Trials

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NOTE: A PAPER COPY of all documents filed in accordance with the instructions appearing below must arrive in chambers no later than THREE DAYS prior to the event in question. Deadlines for filing documents in the ECF system are specified below.

A. PRETRIAL

The Court will conduct a Final Pretrial Conference (“FPTC”) prior to the first day of trial in civil cases. Trial counsel for all represented parties, and all parties proceeding pro se, must appear at the FPTC and have settlement authority. During the FPTC, the Court will set a trial schedule, discuss voir dire, rule on motions in limine, and resolve disputes over exhibits and jury instructions to the extent possible.

The parties are required to confer and finalize a concise Joint Final Pretrial Order (“JFPTO”) that is approved and signed by all parties or their counsel. Unless directed otherwise by the Court, the original and one copy of the JFPTO must be arrive in the Magistrate Judge’s chambers no later than three days before the FPTC. The Court will not extend the date for submission of the JFPTO. In all other respects, the Federal Rules of Civil Procedure and E.D. Mich. LR 16.2 apply.

Motions in limine are generally due for filing in the ECF system three to four weeks before trial, and responses must be filed one week after that. Motions in limine will be decided in advance of the first day of trial whenever possible.

B. TRIAL

Trials are scheduled for dates certain. The Court will provide a written schedule of the time and days set aside for trial on the first day. Counsel should plan the availability of their witnesses according to the schedule. To avoid interruptions, counsel should alert the Court of matters that need addressing outside of the presence of the jury before or after the trial day or over lunch breaks.

C. CRIMINAL TRIALS

The Court handles Class A misdemeanor trials, pleas, and sentencing with the consent of the parties and an order of reference from the District Judge. See F.R.Cr.P. Rule 58. The Magistrate Judge may try and dispose of all infractions, Class C misdemeanor cases, and class B misdemeanor cases with or without the defendant’s consent. See 18 U.S.C. § 3401(b) and 18 U.S.C. § 19. Appeals are to the District Judge.

Trial briefs and witness lists must be filed one week before the commencement of trial in all criminal cases.

D. NON-JURY TRIALS

The parties must file trial briefs and proposed findings of fact and conclusions of law no later than one week before a bench trial is scheduled to begin. Proposed findings and conclusions may be supplemented or amended at the conclusion of trial. In addition to filing the proposed findings and conclusions, parties must deliver to the Magistrate Judge’s chambers electronic versions of those documents that are compatible with Microsoft Word. Electronic versions may be submitted by email (michael_williams@mied.uscourts.gov), compact discs, or a USB portable drive.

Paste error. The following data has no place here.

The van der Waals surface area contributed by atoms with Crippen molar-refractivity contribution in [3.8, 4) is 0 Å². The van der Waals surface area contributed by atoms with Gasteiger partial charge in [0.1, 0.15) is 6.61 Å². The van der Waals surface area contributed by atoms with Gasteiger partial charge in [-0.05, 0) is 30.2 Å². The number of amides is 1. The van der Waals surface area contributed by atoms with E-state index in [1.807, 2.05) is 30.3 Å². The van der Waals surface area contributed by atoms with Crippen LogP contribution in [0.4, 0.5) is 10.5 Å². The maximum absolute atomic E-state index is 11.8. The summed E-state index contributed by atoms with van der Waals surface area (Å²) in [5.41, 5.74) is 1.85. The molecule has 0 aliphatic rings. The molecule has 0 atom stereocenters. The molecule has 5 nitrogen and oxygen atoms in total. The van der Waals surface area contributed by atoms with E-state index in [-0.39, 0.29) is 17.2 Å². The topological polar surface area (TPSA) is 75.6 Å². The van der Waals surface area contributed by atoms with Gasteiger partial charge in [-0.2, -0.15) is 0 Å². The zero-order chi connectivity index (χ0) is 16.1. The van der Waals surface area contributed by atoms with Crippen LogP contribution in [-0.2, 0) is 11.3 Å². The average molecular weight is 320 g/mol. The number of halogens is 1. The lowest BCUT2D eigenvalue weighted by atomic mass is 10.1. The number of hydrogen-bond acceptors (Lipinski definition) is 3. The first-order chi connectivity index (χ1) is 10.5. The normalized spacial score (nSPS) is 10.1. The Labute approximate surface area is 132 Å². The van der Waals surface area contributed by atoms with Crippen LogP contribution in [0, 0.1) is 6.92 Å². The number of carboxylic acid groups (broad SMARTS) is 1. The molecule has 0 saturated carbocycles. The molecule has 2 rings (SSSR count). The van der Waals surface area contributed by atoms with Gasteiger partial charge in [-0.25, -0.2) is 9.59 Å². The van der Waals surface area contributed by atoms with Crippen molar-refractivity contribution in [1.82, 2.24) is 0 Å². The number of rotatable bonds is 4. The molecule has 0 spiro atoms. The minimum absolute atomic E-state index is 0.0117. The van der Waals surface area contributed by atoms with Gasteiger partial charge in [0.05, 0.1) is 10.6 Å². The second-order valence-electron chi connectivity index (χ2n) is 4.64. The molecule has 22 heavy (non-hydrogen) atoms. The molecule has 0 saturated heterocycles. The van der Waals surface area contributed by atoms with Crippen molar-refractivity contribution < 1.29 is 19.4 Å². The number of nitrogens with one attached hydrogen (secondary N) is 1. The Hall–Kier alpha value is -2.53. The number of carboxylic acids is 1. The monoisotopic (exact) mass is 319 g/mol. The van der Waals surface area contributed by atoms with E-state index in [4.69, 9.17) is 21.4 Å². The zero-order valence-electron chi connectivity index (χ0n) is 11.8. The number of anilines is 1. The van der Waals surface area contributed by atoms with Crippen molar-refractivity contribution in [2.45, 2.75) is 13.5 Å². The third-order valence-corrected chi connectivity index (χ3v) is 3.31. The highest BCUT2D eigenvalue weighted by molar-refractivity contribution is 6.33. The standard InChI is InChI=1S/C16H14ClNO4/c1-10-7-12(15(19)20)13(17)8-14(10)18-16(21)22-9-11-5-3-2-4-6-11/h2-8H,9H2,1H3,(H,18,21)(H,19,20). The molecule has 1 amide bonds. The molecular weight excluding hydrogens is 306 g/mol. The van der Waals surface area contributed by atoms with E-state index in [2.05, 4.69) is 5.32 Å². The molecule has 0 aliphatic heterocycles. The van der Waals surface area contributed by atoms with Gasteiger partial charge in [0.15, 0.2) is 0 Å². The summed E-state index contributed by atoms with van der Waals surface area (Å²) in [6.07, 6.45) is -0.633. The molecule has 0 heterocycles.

E. JURY TRIALS

Prior to the FPTC, the Court will issue a Scheduling Order detailing the due dates for proposed jury instructions and voir dire. On or before the due date, Plaintiff shall file a set of Joint Proposed Jury Instructions with proper notation indicating the jury instructions to which all parties agree, the instructions that remain disputed, and the areas of dispute.

F. JURY SELECTION

The Court often selects juries in cases where the trial may be held before another judge. Counsel and the parties must consent in writing. A form will be provided at the time of the jury selection. Counsel will exchange voir dire questions in advance. The Court will meet briefly with trial counsel in chambers several days prior to jury selection to answer any questions and resolve any disputes as to the potential voir dire questions. No additional peremptory challenges are granted unless requested in advance via motion.

In civil cases, the strike method is used. Under this method, the number of individuals who will be on the jury (e.g. 8) plus the total number of peremptory challenges (e.g. 3 + 3) are seated. Voir dire is conducted on this group and when the group has been passed for cause, peremptory challenges are exercised at the bench without additional questioning.

In criminal cases, 12 persons plus alternates are seated in the jury box. Challenges are made separately as to the jury and the alternate jurors in conformance with Federal Rule of Criminal Procedure 24. However, counsel may agree to exercise challenges on the group as a whole instead.

In both civil and criminal cases, the Court asks preliminary questions regarding background information and scheduling issues and then conducts the initial voir dire. Counsel may approach the bench at the conclusion of the Court’s voir dire to suggest specific follow-up questions for the Court to ask. The Court will then generally permit counsel to conduct their own voir dire, so long as the privilege is not abused and it is not utilized as a means of blatant advocacy or for the purposes of tainting or prejudicing the jury panel. The Court may impose equal limits on the time allotted to or the number of questions permitted to each side or party.